My alma mater, Swarthmore college, prides itself on being a force for social justice in the world. Swarthmore makes a big deal about being environmentally conscious, educating students to have a strong sense of  “ethical intelligence” (in the words of former college president Al Bloom) and providing generous loan-free financial aid packages so that it is financially viable for economically disadvantaged students. Swarthmore is home to the Lang Center for Civic and Social Responsibility, which supports student groups devoted to promoting social justice, encourages student engagement with issues in the local community, and works with professors to incorporate service learning into their courses.

But what are a college’s ethical obligations, and how does Swarthmore measure up? I’m actually chaperoning a week long field trip to England with a group of French students from the Lycee I’m teaching at this year, and I have limited computer access, so I don’t have time to answer the question now. But I’ve been thinking about it a lot lately, and I just wanted to get something posted so that I would have an incentive to follow up soon, since I’ve been neglecting the blog recently.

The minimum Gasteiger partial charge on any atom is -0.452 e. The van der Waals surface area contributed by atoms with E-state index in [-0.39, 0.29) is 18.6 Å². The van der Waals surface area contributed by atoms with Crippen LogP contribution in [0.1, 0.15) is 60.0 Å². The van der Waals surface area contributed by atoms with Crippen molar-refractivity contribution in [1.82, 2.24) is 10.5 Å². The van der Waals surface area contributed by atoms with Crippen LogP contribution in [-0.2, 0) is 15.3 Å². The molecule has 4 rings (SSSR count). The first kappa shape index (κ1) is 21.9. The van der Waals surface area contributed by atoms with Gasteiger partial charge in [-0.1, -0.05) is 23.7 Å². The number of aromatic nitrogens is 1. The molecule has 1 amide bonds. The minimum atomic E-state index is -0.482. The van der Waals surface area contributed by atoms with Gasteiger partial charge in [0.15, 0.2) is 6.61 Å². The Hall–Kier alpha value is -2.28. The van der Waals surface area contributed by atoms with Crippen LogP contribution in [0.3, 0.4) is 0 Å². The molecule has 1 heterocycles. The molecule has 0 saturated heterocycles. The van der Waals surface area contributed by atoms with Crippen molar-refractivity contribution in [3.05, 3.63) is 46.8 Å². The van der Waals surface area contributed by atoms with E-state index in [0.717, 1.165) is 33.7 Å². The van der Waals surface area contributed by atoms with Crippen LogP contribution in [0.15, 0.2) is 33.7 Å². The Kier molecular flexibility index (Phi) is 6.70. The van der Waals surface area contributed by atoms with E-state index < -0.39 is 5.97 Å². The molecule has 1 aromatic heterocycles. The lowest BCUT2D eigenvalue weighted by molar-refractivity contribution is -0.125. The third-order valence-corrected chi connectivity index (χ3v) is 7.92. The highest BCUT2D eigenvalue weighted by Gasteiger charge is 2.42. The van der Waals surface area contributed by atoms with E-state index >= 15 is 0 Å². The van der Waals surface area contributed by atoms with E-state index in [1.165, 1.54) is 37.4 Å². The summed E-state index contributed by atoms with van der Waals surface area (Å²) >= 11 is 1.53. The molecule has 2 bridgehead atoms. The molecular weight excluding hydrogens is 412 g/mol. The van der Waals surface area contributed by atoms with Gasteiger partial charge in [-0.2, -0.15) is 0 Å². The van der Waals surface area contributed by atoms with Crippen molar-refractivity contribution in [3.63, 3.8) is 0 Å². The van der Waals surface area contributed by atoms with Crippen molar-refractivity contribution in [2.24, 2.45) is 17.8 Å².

More to come soon!

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